Last week, athletic footwear and apparel giant Nike
Nike's announcement could signal a new step in its product-development ambitions. Traditionally, it has designed footwear for particular activities -- tennis, football, golf, running, even lacrosse. The fact that the industry had to develop a "cross-training" category, which about.com tells me is necessary for when an athlete steps outside his or her "primary sport," suggests that it is in dire need of new markets for its products.
What better way to branch out than to "address the specific fit and width requirements for the Native American foot" -- not to mention the other groups that could also potentially benefit from specialized designs that might not be readily available in the current marketplace? And as a fan of and shareholder in Nike, this demonstrates to me that the company hasn't lost sight of what has turned it into one of the world's most ubiquitous and valuable apparel brands: a focus on improving individual athletic performance, whether by sport, geography, or now nationality.
A recent Wall Street Journal article covered the developments of rookie pitching phenom Justin Chamberlain. I think if the company really wants the Air Native to take off, it should immediately sign "Joba the Heat" as its star athlete. He apparently has quite a fast ball and is one of the most touted American Indian baseball players ever, with a catchy nickname adapted from a character in Star Wars.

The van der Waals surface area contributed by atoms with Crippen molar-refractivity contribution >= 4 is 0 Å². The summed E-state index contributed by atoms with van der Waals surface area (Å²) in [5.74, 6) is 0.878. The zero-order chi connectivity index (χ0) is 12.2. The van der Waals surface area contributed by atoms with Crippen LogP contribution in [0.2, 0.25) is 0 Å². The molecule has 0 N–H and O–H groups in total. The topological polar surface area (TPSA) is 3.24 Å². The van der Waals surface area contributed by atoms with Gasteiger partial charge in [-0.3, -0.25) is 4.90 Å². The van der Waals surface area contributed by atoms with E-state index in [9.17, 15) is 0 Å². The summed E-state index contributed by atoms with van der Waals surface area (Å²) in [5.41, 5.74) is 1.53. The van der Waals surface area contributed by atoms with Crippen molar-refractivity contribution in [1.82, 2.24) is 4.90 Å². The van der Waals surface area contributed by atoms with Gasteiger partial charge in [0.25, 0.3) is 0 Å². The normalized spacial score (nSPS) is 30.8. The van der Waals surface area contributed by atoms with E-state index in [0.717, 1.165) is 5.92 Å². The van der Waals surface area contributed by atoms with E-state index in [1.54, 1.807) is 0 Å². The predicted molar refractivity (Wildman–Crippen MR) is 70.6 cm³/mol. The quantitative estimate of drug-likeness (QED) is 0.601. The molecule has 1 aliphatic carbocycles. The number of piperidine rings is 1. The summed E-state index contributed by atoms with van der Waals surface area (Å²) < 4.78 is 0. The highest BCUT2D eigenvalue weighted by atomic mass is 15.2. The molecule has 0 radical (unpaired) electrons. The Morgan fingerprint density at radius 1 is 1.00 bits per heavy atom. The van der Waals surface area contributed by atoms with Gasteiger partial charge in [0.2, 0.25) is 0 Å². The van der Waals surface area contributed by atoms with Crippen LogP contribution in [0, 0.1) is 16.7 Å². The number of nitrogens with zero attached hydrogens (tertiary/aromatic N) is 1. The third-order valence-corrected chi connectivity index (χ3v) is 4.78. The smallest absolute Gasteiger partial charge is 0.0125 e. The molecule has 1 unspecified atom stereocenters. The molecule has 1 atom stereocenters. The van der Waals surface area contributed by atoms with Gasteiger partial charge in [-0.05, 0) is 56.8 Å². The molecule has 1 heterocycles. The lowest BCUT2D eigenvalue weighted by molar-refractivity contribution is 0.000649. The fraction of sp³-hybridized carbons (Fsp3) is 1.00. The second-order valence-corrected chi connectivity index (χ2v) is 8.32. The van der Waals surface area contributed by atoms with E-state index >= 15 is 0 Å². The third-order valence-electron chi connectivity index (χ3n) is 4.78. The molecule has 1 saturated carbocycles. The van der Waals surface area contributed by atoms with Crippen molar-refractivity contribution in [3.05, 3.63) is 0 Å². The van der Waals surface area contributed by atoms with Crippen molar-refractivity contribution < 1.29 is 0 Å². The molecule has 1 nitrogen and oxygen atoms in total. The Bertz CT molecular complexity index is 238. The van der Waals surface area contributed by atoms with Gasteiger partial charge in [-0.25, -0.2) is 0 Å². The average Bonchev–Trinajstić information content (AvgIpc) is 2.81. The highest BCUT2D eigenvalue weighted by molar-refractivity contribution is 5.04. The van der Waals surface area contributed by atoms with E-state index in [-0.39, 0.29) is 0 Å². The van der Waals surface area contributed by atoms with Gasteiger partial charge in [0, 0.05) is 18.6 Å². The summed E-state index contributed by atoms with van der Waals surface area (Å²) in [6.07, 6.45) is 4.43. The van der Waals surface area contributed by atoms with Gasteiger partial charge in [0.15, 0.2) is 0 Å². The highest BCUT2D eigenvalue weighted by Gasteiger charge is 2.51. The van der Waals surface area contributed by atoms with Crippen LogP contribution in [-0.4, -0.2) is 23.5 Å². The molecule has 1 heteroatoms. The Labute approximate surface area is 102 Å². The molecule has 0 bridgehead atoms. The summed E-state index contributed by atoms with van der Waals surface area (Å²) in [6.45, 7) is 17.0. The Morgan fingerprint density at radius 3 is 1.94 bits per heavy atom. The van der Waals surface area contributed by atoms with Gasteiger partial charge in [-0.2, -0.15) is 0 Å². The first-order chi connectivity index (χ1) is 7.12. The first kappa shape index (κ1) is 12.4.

The article also highlighted that Major League Baseball could be "the most ethnically diverse of all major sports," and Nike's recent shoe brand could put it in the lead as a versatile provider of shoes designed for a particular ethnicity. It will be interesting to see if the idea catches on, especially with competitors such as Reebok, Sketchers
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Fool contributor Ryan Fuhrmann is long shares of Nike, but has no financial interest in any other company mentioned. Feel free to email him with feedback or to discuss any companies mentioned further. The Fool has an ironclad disclosure policy.